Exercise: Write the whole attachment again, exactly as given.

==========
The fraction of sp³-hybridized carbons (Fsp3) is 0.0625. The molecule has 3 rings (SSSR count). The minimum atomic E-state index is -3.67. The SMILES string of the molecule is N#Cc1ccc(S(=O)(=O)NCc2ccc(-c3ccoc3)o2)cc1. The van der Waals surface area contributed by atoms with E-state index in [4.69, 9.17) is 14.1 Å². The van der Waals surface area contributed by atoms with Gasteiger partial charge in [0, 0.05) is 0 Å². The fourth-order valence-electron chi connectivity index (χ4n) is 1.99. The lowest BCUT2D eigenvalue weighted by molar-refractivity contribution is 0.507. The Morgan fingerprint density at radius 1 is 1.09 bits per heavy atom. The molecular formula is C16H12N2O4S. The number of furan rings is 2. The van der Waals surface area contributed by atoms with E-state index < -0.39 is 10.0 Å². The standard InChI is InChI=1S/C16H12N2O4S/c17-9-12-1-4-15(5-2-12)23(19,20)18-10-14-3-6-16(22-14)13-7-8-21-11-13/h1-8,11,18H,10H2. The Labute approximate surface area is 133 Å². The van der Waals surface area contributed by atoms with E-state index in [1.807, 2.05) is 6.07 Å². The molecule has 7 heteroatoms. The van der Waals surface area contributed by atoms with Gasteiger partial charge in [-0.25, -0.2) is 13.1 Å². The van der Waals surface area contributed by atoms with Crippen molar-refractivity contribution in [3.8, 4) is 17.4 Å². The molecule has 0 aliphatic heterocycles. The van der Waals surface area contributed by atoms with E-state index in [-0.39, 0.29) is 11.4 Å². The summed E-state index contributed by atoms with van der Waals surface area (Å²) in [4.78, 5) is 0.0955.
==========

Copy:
The fraction of sp³-hybridized carbons (Fsp3) is 0.0625. The molecule has 3 rings (SSSR count). The minimum atomic E-state index is -3.67. The SMILES string of the molecule is N#Cc1ccc(S(=O)(=O)NCc2ccc(-c3ccoc3)o2)cc1. The van der Waals surface area contributed by atoms with E-state index in [4.69, 9.17) is 14.1 Å². The van der Waals surface area contributed by atoms with Gasteiger partial charge in [0, 0.05) is 0 Å². The fourth-order valence-electron chi connectivity index (χ4n) is 1.99. The lowest BCUT2D eigenvalue weighted by molar-refractivity contribution is 0.507. The Morgan fingerprint density at radius 1 is 1.09 bits per heavy atom. The molecular formula is C16H12N2O4S. The number of furan rings is 2. The van der Waals surface area contributed by atoms with E-state index < -0.39 is 10.0 Å². The standard InChI is InChI=1S/C16H12N2O4S/c17-9-12-1-4-15(5-2-12)23(19,20)18-10-14-3-6-16(22-14)13-7-8-21-11-13/h1-8,11,18H,10H2. The Labute approximate surface area is 133 Å². The van der Waals surface area contributed by atoms with E-state index in [1.807, 2.05) is 6.07 Å². The molecule has 7 heteroatoms. The van der Waals surface area contributed by atoms with Gasteiger partial charge in [-0.25, -0.2) is 13.1 Å². The van der Waals surface area contributed by atoms with Crippen molar-refractivity contribution in [3.8, 4) is 17.4 Å². The molecule has 0 aliphatic heterocycles. The van der Waals surface area contributed by atoms with E-state index in [-0.39, 0.29) is 11.4 Å². The summed E-state index contributed by atoms with van der Waals surface area (Å²) in [4.78, 5) is 0.0955.